Saturday, March 31, 2012

Casa de mi Padre Movie Review

Will Ferrell is a successful sketch and movie comedian because he commits himself to the role one hundred percent and never wavers. I have faulted him in the past for giving too much of a knowing wink to his over the top performances and in his latest it’s the absence of that wink and his usual commitment, this time to the drama, that makes his performance admirable. However, Casa de mi Padre is not a drama. Well, it is in a sense because it’s made completely in the style of Latin American telenovelas combined with low budget Mexican cinema. So it’s a comedy by virtue of the fact that the filmmakers have deliberately set out to parody those styles.


Ferrell plays Armando Alvarez, the idiot son of Mexican rancher Miguel Ernesto (Pedro Armendáriz Jr.), who discovers that his brother Raul (Diego Luna) is involved in the drug trafficking, moving drugs into the United States, where he now resides. The lovely Genesis Rodriguez plays the love interest, a one dimensional character whose sole purpose is to provide the hero’s motivation for acting. One of the funniest gags in the movie is that it’s almost entirely in Spanish with English subtitles. Ferrell gives a performance in a language he’s not even proficient in, surrounded by actors who are. I expected one of the running gags to be his inability to understand what others are saying, but the only reference to his being a non-native speaker of the language is cough-and-you’ll-miss-it joke by Miguel Ernesto about regretting laughing at the funny way Armando speaks. There’s something admirable in the quality of Ferrell’s spoken Spanish, which is actually pretty well pronounced with decent line readings. Some fun is had at the expense of Americans who notoriously butcher other languages by having a DEA agent speak terrible Spanish with absolutely no effort at good pronunciation or inflection.

A great comic star who passes the test is not enough. This film doesn’t have the comic juice to sustain a full 85 minutes of laughs. There are a few good ones, without question, but Casa de mi Padre is essentially a single joke stretched to feature length. It came as no surprise to me to find that the writer, Andrew Steele, and director Matthew Piedmont have both worked as writers on “Saturday Night Live,” the sketch comedy show notorious for beating the dead horse of poorly conceived jokes and then turning them into feature films. As if to remind us of this fact, they went and brought on Molly Shannon for a one-line cameo (albeit a line that elicited a chuckle).

The whole idea that this is a really overwrought melodrama wears thin after about twenty minutes. It then overstays its welcome like a house guest who won’t leave, but who tells the occasional amusing anecdote. The film doesn’t deliver sustained laughs or even consistent ones, but it does manage to pull out a few new tricks through the end, which I suppose offers some encouragement for sticking it out. After the first time an outdoor scene is staged on an obvious sound stage, the joke is finished, but it crops up several more times. The obviously fake dead bodies, animatronic animals, bad makeup and deliberately missing frames of film are barely funny the first time. One thing that left me puzzled is whether the low level Spanish used in the screenplay was done on purpose as another satirical aspect or because Steele’s own Spanish is no better than that of an AP Spanish student. I knew it was not the most complex writing when I realized I didn’t need to rely on the subtitles to understand it. To me, that’s a sign that the sentence structure, vocabulary and use of idioms is elementary.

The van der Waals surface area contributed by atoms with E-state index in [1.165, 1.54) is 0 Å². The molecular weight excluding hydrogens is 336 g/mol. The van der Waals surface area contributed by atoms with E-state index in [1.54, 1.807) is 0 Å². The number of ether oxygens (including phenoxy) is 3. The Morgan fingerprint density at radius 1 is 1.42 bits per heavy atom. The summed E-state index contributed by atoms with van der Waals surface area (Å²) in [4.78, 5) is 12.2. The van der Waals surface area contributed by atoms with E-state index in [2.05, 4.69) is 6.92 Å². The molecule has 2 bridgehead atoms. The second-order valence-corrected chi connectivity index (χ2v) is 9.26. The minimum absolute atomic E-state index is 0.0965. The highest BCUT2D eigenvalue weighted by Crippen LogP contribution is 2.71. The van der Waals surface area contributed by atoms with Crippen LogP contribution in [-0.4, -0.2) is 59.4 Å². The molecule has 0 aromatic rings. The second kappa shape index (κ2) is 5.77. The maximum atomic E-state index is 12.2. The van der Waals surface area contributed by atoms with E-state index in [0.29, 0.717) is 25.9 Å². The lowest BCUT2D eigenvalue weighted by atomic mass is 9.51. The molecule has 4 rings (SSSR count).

I spent most of the time thinking about Quentin Tarantino and Robert Rodriguez, to be honest, because parts of the film reminded me of their self-conscious attempt to recreate the B-movies of the 1970s with the double feature Deathproof and Planet Terror. The way Tarantino has often sought to recreate old B-movie genres in his own image and put a new spin on them made me think he might have been exactly the director to make Casa de mi Padre into not so much comedy as kitschy showpiece.

As much as Ferrell impressed me more than usual, the best actor by far was Gael García Bernal, who plays a rival drug kingpin. The way he uses his body and voice to replicate the gestures and the attitude of those villainous characters had me convinced. He also never plays anything for a laugh, which makes it both dramatic and funny. That right there was one of the oddest sensations I had watching the film. There are long dramatic stretches without any obvious jokes, but we laugh because of how seriously they’re taking it. So we laugh at it in the same way we might laugh if we switched on one of the Spanish language TV channels and started watching a telenovela with our friends. In that respect, you kind of have to ask yourself what the point is then. As such, I’m surprised anyone was willing to finance this film. I don’t know who exactly they think the target audience is. The sad truth is that the vast majority of people (especially among the Will Ferrell crowd) simply won’t watch a subtitled movie. Of those die-hard fans who will sit through it, how many do you think are familiar with the source material being satirized?

I wouldn’t be at all surprised if Casa de mi Padre builds a strong cult following and even has more success later through streaming and Blu-Ray. It could end up becoming a kind of Napoleon Dynamite of sorts (and just to remind us of that, Efren Ramirez appears as one of Armando’s ranch hand friends). It’s just offbeat and bizarre enough to succeed on cult appeal alone. But consider yourselves forewarned: you have to sit through some amount of tedium to get to the enjoyment part of it.

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